12 Degrees & Skiving

what began as year-long challenge has become perpetual until further notice

• Week 5 • Antilabe / Stichomythia •

Prenuptials

Persephone: Please, sir, may I dissolve?

Hades: Wind your toes about the sand.

Persephone: Sink to where the world begins?

Hades: And the water begs backwards.

Persephone: Dredge all of my travellings?

Hades: Grow infinite with cycle.

Persephone: May my bones soften and flay?

Hades: Warm marrow to cool mud eye.

Persephone: My flesh by now feeds mosses –

Hades: And wintered flowers, grasses.

Persephone: Then I shed all these trappings –

Hades: You will shuck such losses –

Persephone: To stand naked in the storm.

Hades: Lingering is for the birds –

Persephone: They who pick the fingerlings –

Hades: My lapwing, daring both worlds!

Persephone: At this height, you’re silver-eyed.

The Antilabe had been scheduled for last week but because I found it difficult to locate a concise definition of the form with examples (that weren’t written in Ancient Greek or had conflicting definitions), I gave it over in favour of the Sestina. Yes, you heard right: I found the Sestina far easier a challenge than the Antilabe – albeit for different reasons.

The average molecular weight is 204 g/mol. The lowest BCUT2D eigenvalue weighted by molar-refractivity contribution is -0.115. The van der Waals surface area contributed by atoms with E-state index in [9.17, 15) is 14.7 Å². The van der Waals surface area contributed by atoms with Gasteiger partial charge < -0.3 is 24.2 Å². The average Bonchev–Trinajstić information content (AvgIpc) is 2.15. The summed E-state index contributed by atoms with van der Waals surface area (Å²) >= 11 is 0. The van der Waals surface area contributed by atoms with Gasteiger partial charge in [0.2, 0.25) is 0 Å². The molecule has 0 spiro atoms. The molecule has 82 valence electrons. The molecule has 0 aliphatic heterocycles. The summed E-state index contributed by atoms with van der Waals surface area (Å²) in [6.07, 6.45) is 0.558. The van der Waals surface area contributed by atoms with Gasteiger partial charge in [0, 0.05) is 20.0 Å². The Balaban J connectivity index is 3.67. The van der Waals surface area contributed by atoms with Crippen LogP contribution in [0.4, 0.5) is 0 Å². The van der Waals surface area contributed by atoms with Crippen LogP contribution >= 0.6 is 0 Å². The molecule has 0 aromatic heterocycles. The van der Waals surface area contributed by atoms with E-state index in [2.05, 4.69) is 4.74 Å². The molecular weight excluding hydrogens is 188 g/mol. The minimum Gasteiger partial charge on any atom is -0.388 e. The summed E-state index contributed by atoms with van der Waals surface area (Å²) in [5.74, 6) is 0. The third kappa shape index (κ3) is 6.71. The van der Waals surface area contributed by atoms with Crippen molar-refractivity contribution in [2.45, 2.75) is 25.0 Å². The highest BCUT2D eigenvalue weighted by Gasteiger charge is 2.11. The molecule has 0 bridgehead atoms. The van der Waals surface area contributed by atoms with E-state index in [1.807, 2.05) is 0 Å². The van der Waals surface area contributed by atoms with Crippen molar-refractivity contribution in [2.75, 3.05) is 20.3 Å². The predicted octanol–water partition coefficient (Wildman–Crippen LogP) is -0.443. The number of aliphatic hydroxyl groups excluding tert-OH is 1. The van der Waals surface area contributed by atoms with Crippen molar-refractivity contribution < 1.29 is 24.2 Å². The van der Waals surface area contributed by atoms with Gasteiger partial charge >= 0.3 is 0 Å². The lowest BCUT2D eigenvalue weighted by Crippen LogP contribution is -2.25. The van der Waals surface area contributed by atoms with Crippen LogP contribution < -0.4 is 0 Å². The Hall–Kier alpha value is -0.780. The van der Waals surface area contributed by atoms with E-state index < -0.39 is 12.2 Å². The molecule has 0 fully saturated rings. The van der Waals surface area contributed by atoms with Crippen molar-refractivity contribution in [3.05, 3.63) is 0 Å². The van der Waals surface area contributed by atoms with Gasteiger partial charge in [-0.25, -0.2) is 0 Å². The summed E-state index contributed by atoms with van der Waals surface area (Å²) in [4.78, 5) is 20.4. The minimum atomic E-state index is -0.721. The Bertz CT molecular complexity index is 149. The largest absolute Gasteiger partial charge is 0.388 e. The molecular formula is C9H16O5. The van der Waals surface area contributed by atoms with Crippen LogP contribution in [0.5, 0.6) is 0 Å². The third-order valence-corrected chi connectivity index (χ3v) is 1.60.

Trying to describe to someone else what an antilabe is was impossible, because I was still trying to nut it out myself.

However, I had time for a bit research this week, which led me to ‘Stichomythy’ – another term, it seems, for Antilabe – and from there came a definition.

Each line seems to contain the same meter or syllable count and it could be spoken by either party, or by one speaker. It looks like the kind of dialogue that is used to drive a story not only forward (which is what all dialogue should be doing already) but also with subtlety steers the story to another direction, or a twist, or toward a climax.

I’m no Sophocles or Shakespeare but I hope this will suffice as my example of Antilabe.

2 comments on “• Week 5 • Antilabe / Stichomythia •

  1. poemation
    January 29, 2012

    Nice work! This is also working well and is really strong which are big reasons for using this form well done

    • ali in italia
      November 2, 2013

      Thanks Lucy (better late than never!!). I’m off to check your site 😉

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This entry was posted on January 29, 2012 by in Antilabe, Poetic forms and tagged , , , , , , .

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